2. Policy towards Risk Management

    3. Assessment of Risk including Hazard Analysis and Vulnerability

    4. Risk Awareness and Preparation of Plans for Risk Mitigation

    5. Implementation of the Plan

    6. Early Warning Systems

    7. Use of Knowledge

  • India's Key Hazards, Vulnerabilities and the Crisis Response Mechanism

  • Almost 85% of the country is vulnerable to single or multiple disasters and about 57% of its area lies in high seismic zones.

  • Approximately 40 million hectares of the country's land area is prone to flood, about 8% of the total land mass is vulnerable to cyclone and 68% of the area is susceptible to drought Industrial Disasters

  • chemical, mechanical, civil, electrical or other process failures in an industrial plant due to accident or negligence - Methyl Iso-cynate gas leak in 1984

  • Epidemics - the major sources of epidemics can be broadly categorized as follows :

    1. Water-borne diseases like cholera

    2. Vector-borne (often mosquito-borne) epidemics

    3. Person to person transmission of diseases

    4. Air-borne diseases like influenza and measles

    5. Epidemics often take place due to poor sanitary conditions leading to contamination of food and water or due to inadequate disposal of human or animal carcasses in post- disaster situations.

  • Nuclear Hazards

    1. The Department of Atomic Energy (DAE) has been identified as the nodal agency in the country in respect of man made radiological emergencies in the public domain.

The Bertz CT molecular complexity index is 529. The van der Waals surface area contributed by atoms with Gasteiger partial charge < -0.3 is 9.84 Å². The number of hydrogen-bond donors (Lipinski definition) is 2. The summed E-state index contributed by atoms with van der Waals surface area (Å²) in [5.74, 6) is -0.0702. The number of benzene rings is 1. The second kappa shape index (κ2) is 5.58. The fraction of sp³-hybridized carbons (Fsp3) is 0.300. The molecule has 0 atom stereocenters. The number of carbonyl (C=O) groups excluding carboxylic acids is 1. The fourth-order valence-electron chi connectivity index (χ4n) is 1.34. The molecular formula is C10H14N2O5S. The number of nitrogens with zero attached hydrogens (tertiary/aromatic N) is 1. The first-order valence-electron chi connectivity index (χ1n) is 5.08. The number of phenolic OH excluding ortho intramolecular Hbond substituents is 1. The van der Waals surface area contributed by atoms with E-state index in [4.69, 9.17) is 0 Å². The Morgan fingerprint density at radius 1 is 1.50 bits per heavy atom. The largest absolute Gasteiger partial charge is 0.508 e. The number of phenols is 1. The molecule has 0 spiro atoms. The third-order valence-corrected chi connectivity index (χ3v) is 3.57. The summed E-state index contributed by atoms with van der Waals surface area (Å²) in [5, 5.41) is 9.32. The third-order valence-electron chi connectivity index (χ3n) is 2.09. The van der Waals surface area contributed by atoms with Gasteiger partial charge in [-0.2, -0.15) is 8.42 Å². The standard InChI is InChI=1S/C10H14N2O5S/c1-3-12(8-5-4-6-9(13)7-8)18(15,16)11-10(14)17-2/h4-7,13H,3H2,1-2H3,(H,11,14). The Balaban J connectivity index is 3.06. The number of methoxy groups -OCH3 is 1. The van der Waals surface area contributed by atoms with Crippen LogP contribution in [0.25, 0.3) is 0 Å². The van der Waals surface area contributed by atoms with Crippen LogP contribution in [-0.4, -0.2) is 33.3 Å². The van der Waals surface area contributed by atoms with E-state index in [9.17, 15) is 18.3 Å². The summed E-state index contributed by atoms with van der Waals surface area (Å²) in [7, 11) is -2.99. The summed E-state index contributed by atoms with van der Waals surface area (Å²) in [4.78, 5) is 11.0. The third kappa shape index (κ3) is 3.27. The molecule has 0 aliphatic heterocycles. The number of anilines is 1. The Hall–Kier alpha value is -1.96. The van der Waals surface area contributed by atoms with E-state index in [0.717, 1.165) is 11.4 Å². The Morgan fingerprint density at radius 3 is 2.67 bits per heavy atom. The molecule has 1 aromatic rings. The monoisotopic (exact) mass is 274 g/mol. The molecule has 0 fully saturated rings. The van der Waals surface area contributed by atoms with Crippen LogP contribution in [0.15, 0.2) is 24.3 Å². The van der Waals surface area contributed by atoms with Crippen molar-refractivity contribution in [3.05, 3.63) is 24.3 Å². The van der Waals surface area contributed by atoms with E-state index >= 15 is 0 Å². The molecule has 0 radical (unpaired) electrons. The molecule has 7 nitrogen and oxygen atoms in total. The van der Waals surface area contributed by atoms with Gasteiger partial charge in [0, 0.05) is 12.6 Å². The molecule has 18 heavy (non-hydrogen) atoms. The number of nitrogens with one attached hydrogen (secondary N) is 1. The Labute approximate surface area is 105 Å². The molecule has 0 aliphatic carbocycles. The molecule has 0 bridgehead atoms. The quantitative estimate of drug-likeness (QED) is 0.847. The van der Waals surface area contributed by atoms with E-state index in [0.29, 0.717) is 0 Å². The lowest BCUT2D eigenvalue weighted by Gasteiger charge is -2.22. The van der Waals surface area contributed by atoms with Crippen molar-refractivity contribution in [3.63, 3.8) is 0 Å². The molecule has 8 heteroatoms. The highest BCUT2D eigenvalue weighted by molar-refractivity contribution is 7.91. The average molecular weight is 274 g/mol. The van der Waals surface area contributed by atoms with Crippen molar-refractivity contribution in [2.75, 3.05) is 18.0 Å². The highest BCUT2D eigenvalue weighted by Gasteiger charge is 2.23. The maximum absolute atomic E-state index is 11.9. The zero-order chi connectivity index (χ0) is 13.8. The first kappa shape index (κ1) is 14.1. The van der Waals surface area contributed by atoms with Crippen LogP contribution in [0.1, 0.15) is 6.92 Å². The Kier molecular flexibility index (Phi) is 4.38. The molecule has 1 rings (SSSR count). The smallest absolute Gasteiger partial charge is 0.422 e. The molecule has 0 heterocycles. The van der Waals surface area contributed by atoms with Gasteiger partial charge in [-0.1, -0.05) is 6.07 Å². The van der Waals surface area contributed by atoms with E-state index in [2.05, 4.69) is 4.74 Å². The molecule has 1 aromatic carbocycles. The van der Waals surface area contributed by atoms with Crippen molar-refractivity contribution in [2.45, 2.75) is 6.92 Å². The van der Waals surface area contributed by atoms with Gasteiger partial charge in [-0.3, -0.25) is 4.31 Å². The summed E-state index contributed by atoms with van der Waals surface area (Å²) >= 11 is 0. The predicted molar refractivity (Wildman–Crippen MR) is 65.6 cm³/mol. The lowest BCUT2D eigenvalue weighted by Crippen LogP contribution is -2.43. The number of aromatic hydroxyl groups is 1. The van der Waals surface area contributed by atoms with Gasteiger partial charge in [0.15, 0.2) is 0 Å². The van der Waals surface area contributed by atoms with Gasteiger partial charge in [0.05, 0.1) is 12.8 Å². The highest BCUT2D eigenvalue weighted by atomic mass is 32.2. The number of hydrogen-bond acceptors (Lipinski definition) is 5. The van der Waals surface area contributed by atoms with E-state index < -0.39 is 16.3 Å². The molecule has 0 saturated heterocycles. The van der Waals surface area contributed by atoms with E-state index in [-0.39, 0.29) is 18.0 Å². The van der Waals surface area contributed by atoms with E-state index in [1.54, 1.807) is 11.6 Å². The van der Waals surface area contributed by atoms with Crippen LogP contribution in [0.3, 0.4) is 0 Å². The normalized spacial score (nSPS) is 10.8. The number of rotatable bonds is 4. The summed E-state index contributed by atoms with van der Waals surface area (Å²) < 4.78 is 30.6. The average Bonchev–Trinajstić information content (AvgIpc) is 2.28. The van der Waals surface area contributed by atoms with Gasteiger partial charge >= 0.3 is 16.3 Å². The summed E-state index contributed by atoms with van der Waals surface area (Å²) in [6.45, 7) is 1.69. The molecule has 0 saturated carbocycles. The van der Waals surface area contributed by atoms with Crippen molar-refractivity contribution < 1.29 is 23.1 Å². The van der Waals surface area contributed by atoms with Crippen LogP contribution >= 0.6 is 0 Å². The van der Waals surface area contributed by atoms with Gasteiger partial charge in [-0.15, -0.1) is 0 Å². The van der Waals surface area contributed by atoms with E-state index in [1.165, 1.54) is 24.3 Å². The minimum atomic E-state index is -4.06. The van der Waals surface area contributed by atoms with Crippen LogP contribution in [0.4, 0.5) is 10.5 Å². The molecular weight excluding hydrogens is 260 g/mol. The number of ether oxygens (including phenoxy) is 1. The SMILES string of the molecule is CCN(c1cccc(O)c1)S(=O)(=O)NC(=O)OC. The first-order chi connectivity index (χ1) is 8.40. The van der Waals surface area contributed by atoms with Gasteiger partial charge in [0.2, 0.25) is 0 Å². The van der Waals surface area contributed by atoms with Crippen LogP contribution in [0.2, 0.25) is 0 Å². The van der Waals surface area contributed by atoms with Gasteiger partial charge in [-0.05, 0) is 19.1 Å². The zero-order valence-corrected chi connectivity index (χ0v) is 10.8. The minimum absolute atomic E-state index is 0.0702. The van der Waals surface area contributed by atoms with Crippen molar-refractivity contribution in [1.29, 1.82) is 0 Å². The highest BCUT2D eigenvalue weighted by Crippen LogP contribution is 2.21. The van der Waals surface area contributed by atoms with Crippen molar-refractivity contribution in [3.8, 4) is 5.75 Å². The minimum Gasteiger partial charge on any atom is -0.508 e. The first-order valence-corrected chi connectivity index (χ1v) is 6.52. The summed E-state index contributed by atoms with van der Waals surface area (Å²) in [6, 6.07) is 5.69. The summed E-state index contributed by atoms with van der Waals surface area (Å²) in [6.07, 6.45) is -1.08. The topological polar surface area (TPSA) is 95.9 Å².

2. Nuclear facilities in India have adopted internationally accepted guidelines for ensuring safety to the public and environment

  • Other Disasters - Slow Onset Disasters

    1. climate change (global warming), desertification, soil degradation, and droughts, would fall under the category of slow onset disasters.

    2. Droughts - More than 80% of rainfall is received in less than 100 days during the South-west monsoon and the geographic spread is uneven.

    3. Inadequacy of rains coupled with adverse land-man ratio compels the farmers to practice rain-fed agriculture in large parts of the country.

    4. Per capita water availability in the country is steadily declining.

    5. About 8.6 million hectares of India's land area is afflicted with the twin problems of alkalinity and salinity coupled with water-logging

    6. Sea Erosion - The landward displacement of the shoreline caused by the forces of waves and currents is termed as erosion. Coastal erosion occurs when wind, waves and long shore currents move sand from the shore and deposit it somewhere else.

  • Crisis/Disaster Response Mechanism in India

  • Till late 1960s the necessity for famine relief work declined and a holistic drought management programme was taken up in the form of the Drought Prone Areas Programme (DPAP).

  • Very few laws regarding disaster management till 2005

  • Structure Prior to NDMA, 2005

    1. Most of the states have Relief Commissioners who are in charge of the relief and rehabilitation measures.

    2. The Relief Commissionerate is usually an adjunct of the Revenue Department whose main job is to administer land ownership, land revenue and tenurial conditions in rural areas

    3. Every state has a Crisis Management Committee under the chairpersonship of the Chief Secretary, consisting of secretaries in charge of concerned departments, which reviews crisis situations on a day-to-day basis at the time of crisis, coordinates the activities

    4. At the ministers' level, a Cabinet Committee on Natural Calamities under the chairpersonship of the Chief Minister